Using evidence from the semester reading schedule (Sappho, Catullus, The 700 Songs of Hala, Petrarch, Louise Labe), what does literature from earlier periods of history teach us about love?
My essay argues that love is a universal constant regardless the era in which the text was written, therefore nothing is learned of love itself.
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I would appreciate feedback along with any critique on style, content, etc. Thanks!Love: The Universal Constant of Literature
The argument that the idea of love in modern literature differs conceptually from that of earlier periods is demonstrably false. Readers of literature from any era will find that although man characterizes love in many ways, the fundamental idea remains constant. Therefore, whether one reads the tender longing of Sappho, the unattainable desire of Petrarch, or the whimsical prose of Dickenson, the message of love in its myriad form remains the same. The concept of love particular to the piece of writing is equally a study of psychology, sociology and anthropology as it is a literary endeavor. We, as readers of literature, do not learn anything intrinsically different about love across eras, but rather how we, as humans, translate the timeless message of the many facets of love into literature and interpret its significance. Love as an idea, or theme does not change from text to text regardless of era, be it unrequited, lustful, the loss of, uninhibited, immoral, familial, religious, or otherwise.
For example, Sappho describes her insatiable desire for a woman, the pain of her refusal, and begs for release from the obsessive pursuit in the poem Rich-throned immortal Aphrodite
(562). Sappho is single-minded in her fixation and pleads with Aphrodite to make the woman hers. Sappho fears unbearable pain and sickness of a crushed heart otherwise. Similarly, yet no less powerful in emotion, is James Joyce's Araby
. The central character in Araby obsesses over a young girl who he loves dearly and has yet to reveal:
. . . a flood from my heart seemed to pour itself out into my bosom. I thought little of the future. I did not know whether I would ever speak to her or not or, if I spoke to her, how I could tell her of my confused adoration. But my body was like a harp and her words and gestures were like fingers running upon the wires. (Joyce)
The concept of obsessive love is apparent in both texts and despite the centuries that have passed since Sappho's writings, the language Joyce uses to describe the boy's infatuation brings to mind Sappho's own obsession. In addition to the previously mentioned Sapphic poem, Joyce's Araby
is reminiscent of another poem by Sappho: He looks to me to be in heaven
. Compare the following:
. . . .
makes the heart leap in my breast;
for watching you a moment, speech fails me,
My tongue is paralyzed, at once
a light fire runs beneath my skin,
my eyes are blinded, and my ears drumming. (565, 5-9)
Each text describes in detail how their hearts respond, the loss of speech, and other physical maladies, (i.e.) body taught like a harp string, unseeing eyes, and drumming ears. It is as if the poems of Sappho were a direct inspiration for Joyce's Araby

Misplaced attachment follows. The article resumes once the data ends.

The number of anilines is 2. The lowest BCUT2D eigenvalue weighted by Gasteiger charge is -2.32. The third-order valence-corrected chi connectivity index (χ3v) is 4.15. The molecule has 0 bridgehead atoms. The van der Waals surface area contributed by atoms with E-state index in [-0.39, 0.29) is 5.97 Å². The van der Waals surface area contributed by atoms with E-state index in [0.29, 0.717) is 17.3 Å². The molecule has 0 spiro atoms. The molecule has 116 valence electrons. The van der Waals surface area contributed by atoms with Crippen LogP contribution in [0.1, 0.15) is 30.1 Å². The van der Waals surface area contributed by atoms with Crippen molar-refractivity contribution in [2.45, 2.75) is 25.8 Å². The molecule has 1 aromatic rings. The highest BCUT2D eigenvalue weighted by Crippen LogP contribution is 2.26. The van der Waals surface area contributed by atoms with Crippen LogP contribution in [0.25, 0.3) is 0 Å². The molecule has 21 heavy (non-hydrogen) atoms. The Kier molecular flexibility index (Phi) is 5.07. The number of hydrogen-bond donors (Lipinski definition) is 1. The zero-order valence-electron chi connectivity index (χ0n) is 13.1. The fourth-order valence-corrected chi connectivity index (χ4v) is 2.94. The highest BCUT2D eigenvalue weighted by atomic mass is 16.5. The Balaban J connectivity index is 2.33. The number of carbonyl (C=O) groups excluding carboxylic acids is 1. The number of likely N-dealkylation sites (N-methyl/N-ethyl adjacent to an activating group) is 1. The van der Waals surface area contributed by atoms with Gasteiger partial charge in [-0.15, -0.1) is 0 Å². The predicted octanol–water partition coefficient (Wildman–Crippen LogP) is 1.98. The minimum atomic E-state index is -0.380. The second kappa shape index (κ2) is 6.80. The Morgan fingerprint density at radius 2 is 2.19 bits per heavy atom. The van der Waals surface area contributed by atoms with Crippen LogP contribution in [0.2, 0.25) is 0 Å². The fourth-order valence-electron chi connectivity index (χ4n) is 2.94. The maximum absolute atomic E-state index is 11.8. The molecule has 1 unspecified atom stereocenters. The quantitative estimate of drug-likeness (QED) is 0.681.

. Comparable to Sappho's plea for release from the sickness of unrequited love in the poem Rich-throned immortal Aphrodite
, the Roman Catullus explores the misery of leaving a loved one and refers to it as a cancer (1248, 21) in a collection of his work entitled Poems
(1246). Clearly, in all of these cases, the effects of love for another on an individual have not changed in the more than two millennia between the writings of Sappho, Catullus, and Joyce.
Similar to obsessive love, literature about love that is lost is just as timeless. The melancholy that pervades the text is palpable in Countee Cullen's The Loss of Love
. Consider the final lines (21-24) of the poem:
I have no will to weep or sing,
No desire to pray or curse;
The loss of love is a terrible thing;
They lie who say that death is worse. (Cullen)
Compared to the second half of Petrarch's Canzoniere
(201) in which Petrarch mourns the loss of his Laura, the unmistakable sensation of loss and hopelessness is evident in both texts, despite the passage of more than 400 years between the writings. For example, in poem 277
, Petrarch writes:
and so bewildered, unconsoled my life
is totally, that night and day it weeps,
weary without a helm in stormy seas
on a dubious course with no true guide. (201, 5-8)
illustrates how lost and truly saddened to his core Petrarch feels by the death of his beloved Laura. Conversely, instead of melancholy and sadness, the Prakrit poem entitledHis form
- a part of the ancient Indian anthology The 700 Songs of Hala
(938) conjures imagery of a woman, despite the separation from her lover, content in the knowledge that he remains a part of her. Likewise, Louise Labé writes of grief and pain in the poem Lute, companion of my wretched state
(213). The final line "Still hoping for sweet outcome from sweet pain" (14) reveals Labé's half-hearted desire for a blissful end to her aching heart even though the sensation of pain is preferable to the absence of any feeling.
In summation, the powerful emotions invoked by love reveal no discernable difference in the effect it has on man regardless the period of the piece of literature. Therefore, one does not necessarily discover anything new about love. Instead, there is certain knowledge that love is enduring through the centuries with all its accompanying emotions and crosses political, language, philosophical, and religious boundaries. In short, love is an ageless universal constant. Works Cited
Cullen, Countee. "The Loss of Love". Old Poetry. Social Design.
Joyce, James. "Araby. " Online Literature. Jalic, Inc., n.d. Web.